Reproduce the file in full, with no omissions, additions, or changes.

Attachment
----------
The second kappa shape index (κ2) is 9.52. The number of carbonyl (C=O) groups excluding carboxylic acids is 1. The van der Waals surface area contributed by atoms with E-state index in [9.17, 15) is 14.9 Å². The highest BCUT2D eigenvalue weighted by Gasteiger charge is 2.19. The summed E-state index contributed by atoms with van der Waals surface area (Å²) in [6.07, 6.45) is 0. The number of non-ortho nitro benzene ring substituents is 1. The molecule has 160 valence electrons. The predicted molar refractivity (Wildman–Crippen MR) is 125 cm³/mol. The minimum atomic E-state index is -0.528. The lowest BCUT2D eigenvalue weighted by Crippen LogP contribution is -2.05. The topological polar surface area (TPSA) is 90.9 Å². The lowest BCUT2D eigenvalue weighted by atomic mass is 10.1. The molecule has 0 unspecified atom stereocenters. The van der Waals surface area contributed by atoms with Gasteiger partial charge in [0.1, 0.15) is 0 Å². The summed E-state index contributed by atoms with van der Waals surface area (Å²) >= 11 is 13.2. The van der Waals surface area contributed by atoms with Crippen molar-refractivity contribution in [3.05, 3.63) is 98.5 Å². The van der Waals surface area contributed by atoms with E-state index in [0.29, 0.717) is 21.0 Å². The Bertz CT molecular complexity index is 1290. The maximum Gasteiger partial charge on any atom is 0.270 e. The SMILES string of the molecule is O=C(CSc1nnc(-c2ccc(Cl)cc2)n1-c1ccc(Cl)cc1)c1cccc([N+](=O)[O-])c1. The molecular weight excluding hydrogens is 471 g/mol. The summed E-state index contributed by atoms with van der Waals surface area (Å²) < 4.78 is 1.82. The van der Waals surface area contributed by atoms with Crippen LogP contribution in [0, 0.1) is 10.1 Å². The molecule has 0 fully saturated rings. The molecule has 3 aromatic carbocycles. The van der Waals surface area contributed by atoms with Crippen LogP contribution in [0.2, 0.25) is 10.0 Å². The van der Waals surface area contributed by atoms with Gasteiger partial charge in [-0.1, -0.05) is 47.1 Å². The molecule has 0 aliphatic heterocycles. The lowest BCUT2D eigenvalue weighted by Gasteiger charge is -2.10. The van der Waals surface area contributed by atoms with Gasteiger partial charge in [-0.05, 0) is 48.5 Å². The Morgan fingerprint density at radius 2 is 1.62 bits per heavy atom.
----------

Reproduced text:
The second kappa shape index (κ2) is 9.52. The number of carbonyl (C=O) groups excluding carboxylic acids is 1. The van der Waals surface area contributed by atoms with E-state index in [9.17, 15) is 14.9 Å². The highest BCUT2D eigenvalue weighted by Gasteiger charge is 2.19. The summed E-state index contributed by atoms with van der Waals surface area (Å²) in [6.07, 6.45) is 0. The number of non-ortho nitro benzene ring substituents is 1. The molecule has 160 valence electrons. The predicted molar refractivity (Wildman–Crippen MR) is 125 cm³/mol. The minimum atomic E-state index is -0.528. The lowest BCUT2D eigenvalue weighted by Crippen LogP contribution is -2.05. The topological polar surface area (TPSA) is 90.9 Å². The lowest BCUT2D eigenvalue weighted by atomic mass is 10.1. The molecule has 0 unspecified atom stereocenters. The van der Waals surface area contributed by atoms with Gasteiger partial charge in [0.1, 0.15) is 0 Å². The summed E-state index contributed by atoms with van der Waals surface area (Å²) >= 11 is 13.2. The van der Waals surface area contributed by atoms with Crippen molar-refractivity contribution in [3.05, 3.63) is 98.5 Å². The van der Waals surface area contributed by atoms with E-state index in [0.29, 0.717) is 21.0 Å². The Bertz CT molecular complexity index is 1290. The maximum Gasteiger partial charge on any atom is 0.270 e. The SMILES string of the molecule is O=C(CSc1nnc(-c2ccc(Cl)cc2)n1-c1ccc(Cl)cc1)c1cccc([N+](=O)[O-])c1. The molecular weight excluding hydrogens is 471 g/mol. The summed E-state index contributed by atoms with van der Waals surface area (Å²) < 4.78 is 1.82. The van der Waals surface area contributed by atoms with Crippen LogP contribution in [0, 0.1) is 10.1 Å². The molecule has 0 fully saturated rings. The molecule has 3 aromatic carbocycles. The van der Waals surface area contributed by atoms with Crippen LogP contribution in [0.2, 0.25) is 10.0 Å². The van der Waals surface area contributed by atoms with Gasteiger partial charge in [-0.1, -0.05) is 47.1 Å². The molecule has 0 aliphatic heterocycles. The lowest BCUT2D eigenvalue weighted by Gasteiger charge is -2.10. The van der Waals surface area contributed by atoms with Gasteiger partial charge in [-0.05, 0) is 48.5 Å². The Morgan fingerprint density at radius 2 is 1.62 bits per heavy atom.